The Oireachtas Health Committee is discussing the Cannabis for Medicinal Use Regulation Bill this morning
The Health Minister’s proposed medicinal cannabis access programme has been labelled “hugely restrictive and totally unworkable.”
The Oireachtas Health Committee is discussing the Cannabis for Medicinal Use Regulation Bill this morning.
The bill has been put forward by People Before Profit (PBP) Deputy Gino Kenny – a long time proponent of easing the restrictions on the use of medicinal cannabis.
Speaking before the hearing this morning, Mr Kenny said the PBP bill is “based on best scientific and expert evidence” and can provide relief to patients with serious illness and pain.
He said the alternative proposal from the Minister for Health Simon Harris would be a “regressive step because it would not provide access for huge numbers of people who would benefit from cannabis for medicinal use.”
Deputy Kenny joined Cork mother, Vera Twomey on her march across the country last month to demand access to the drug for her seven-year-old daughter who suffers from a rare form of epilepsy.
He said there are currently five other EU countries that have adopted legislation similar to that which he is proposing - as have countries such as Canada, Australia, and a number of states in the US.
“We fail to understand why the model in other EU countries - giving wide access to medicinal cannabis but properly regulated, as proposed by our Bill - appears to be opposed by the government,” he said.
Earlier this year, Minister Harris announced that he would establish a Cannabis Access Programme based on the recommendations of a review undertaken by the Health Products Regulatory Authority (HPRA).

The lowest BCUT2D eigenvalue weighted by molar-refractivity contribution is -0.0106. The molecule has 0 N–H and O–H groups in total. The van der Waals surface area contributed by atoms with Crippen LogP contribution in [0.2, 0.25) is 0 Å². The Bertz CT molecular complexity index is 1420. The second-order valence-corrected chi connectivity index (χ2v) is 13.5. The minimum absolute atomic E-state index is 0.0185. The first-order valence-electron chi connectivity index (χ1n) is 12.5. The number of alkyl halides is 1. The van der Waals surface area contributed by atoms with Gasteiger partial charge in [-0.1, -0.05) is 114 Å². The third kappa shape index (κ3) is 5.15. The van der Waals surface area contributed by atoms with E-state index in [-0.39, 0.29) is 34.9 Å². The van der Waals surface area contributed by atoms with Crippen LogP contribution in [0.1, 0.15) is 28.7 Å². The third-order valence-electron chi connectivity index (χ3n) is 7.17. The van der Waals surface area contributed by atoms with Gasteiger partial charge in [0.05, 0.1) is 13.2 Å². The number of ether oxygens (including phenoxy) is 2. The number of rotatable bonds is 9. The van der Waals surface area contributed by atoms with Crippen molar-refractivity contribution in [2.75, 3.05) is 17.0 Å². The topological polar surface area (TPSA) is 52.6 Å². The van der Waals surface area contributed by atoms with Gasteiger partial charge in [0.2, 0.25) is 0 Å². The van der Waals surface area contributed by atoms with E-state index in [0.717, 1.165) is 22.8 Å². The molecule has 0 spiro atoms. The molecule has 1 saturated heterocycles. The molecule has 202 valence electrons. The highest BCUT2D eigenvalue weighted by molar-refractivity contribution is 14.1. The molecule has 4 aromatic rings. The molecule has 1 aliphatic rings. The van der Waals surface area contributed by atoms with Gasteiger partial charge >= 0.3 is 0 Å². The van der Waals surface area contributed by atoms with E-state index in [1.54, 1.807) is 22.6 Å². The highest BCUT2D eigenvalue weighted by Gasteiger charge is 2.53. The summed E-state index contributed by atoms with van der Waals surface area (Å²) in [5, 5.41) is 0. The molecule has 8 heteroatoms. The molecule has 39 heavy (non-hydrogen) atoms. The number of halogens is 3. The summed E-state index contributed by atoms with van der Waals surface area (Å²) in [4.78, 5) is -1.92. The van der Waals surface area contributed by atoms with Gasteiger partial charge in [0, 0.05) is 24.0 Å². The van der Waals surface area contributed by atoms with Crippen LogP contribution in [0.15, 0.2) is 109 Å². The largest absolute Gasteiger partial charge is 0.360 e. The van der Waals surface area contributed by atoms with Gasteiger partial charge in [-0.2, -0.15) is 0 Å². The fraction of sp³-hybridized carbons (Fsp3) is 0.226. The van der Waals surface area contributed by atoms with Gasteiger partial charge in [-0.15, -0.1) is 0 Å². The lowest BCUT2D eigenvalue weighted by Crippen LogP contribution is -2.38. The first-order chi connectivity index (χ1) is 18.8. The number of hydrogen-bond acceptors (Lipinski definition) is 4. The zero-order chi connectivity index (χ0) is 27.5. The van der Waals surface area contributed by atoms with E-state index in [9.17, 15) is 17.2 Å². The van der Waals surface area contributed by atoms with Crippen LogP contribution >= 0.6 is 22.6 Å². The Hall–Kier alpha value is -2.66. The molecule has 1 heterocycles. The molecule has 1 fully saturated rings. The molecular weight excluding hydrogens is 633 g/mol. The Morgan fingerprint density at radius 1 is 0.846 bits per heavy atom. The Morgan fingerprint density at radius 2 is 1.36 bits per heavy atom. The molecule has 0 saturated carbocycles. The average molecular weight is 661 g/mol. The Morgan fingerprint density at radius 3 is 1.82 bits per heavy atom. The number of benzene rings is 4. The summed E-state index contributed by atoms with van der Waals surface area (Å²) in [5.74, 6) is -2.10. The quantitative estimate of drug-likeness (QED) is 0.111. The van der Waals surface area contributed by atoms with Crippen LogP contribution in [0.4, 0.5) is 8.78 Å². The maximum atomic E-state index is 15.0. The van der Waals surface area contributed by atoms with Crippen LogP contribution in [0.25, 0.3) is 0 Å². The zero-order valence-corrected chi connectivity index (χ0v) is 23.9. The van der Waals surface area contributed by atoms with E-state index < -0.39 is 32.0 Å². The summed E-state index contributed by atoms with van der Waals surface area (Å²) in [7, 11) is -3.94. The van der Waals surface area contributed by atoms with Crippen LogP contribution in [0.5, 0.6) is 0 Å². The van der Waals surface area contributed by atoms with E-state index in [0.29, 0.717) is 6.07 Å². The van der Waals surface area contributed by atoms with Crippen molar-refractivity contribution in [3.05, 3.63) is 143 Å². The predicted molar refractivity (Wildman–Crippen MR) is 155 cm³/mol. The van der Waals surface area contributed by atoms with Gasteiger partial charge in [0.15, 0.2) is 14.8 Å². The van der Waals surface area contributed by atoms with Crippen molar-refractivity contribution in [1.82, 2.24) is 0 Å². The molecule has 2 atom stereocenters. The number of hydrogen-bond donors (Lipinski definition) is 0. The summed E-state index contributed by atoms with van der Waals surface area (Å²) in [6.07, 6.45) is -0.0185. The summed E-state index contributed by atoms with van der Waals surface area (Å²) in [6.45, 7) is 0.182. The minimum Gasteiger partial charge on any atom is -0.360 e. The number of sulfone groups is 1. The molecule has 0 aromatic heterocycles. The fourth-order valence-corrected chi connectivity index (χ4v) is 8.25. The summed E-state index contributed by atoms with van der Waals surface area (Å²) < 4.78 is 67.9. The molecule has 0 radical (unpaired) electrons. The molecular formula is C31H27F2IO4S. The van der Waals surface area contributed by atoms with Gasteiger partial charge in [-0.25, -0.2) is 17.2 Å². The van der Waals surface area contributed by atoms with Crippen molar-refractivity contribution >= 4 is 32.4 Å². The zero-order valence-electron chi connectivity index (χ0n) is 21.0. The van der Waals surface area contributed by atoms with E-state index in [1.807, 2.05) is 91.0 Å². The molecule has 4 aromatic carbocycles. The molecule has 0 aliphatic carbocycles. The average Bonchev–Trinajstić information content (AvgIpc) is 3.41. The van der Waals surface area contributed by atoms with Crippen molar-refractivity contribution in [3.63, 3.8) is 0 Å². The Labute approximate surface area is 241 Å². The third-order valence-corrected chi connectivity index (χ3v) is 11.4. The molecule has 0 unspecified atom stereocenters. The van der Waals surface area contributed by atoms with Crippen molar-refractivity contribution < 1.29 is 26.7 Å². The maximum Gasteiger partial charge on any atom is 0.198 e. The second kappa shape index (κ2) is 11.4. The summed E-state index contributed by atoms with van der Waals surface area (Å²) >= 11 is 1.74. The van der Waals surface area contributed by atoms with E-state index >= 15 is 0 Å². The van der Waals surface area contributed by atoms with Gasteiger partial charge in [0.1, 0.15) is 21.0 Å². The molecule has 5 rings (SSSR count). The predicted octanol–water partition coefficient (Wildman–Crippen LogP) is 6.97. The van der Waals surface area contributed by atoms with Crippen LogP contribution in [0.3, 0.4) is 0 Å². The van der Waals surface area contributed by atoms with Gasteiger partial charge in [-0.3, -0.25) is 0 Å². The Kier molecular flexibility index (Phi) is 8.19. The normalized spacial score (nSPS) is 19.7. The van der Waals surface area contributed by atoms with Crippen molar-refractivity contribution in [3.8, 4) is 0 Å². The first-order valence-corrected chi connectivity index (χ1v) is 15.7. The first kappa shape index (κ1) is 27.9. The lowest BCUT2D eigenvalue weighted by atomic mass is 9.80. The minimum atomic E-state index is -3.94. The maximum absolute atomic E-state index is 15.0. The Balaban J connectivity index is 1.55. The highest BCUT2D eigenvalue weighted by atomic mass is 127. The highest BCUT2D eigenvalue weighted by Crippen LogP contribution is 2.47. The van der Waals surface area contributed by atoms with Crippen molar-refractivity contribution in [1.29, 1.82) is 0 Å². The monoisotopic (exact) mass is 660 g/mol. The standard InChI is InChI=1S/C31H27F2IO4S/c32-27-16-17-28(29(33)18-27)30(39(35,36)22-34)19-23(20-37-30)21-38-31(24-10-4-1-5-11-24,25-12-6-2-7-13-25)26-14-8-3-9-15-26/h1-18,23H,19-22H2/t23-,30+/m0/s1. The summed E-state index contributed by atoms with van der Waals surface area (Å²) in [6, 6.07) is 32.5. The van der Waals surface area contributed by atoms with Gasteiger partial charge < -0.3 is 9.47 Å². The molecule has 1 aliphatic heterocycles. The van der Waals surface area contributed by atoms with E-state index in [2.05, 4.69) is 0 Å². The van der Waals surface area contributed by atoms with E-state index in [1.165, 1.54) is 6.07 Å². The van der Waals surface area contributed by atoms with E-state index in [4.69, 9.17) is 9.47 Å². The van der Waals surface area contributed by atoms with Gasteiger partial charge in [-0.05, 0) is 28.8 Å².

The review called for the access programme to be made available to patients with:
The minister has tasked an expert panel of doctors with drawing up a set of guidelines on how medicinal cannabis can be prescribed in Ireland.
Minister Harris said that under current legislation there is “no legal barrier” blocking him from granting an individual licence for access to cannabis when recommended by a consultant.
Deputy Kenny said the minister appeared to be ignoring the “best scientific and expert evidence” presented to the committee.
“The Barnes report and the research of Prof David Finn shows there is good evidence, for example, in favour of cannabis for medicinal use being used to treat chronic pain, and yet the strangely Minister Harris proposes to deny access to the many thousands suffering with chronic pain,” he said.
“My only motivation is to have cannabis for medicinal use decriminalised for people who are suffering from illnesses such as chronic pain, MS, intractable epilepsy and other conditions.
“The [PBP] Bill is quite clear and explicit that access is for medicinal use only, and only when recommended by a medical professional.”
Deputy Kenny’s bill would establish a Cannabis Regulation Authority to oversee licence distribution as well as a Cannabis Research Institute.
The act would allow patients to access a legally protected, secure supply of a quality-controlled cannabis-based product where it is prescribed by a doctor.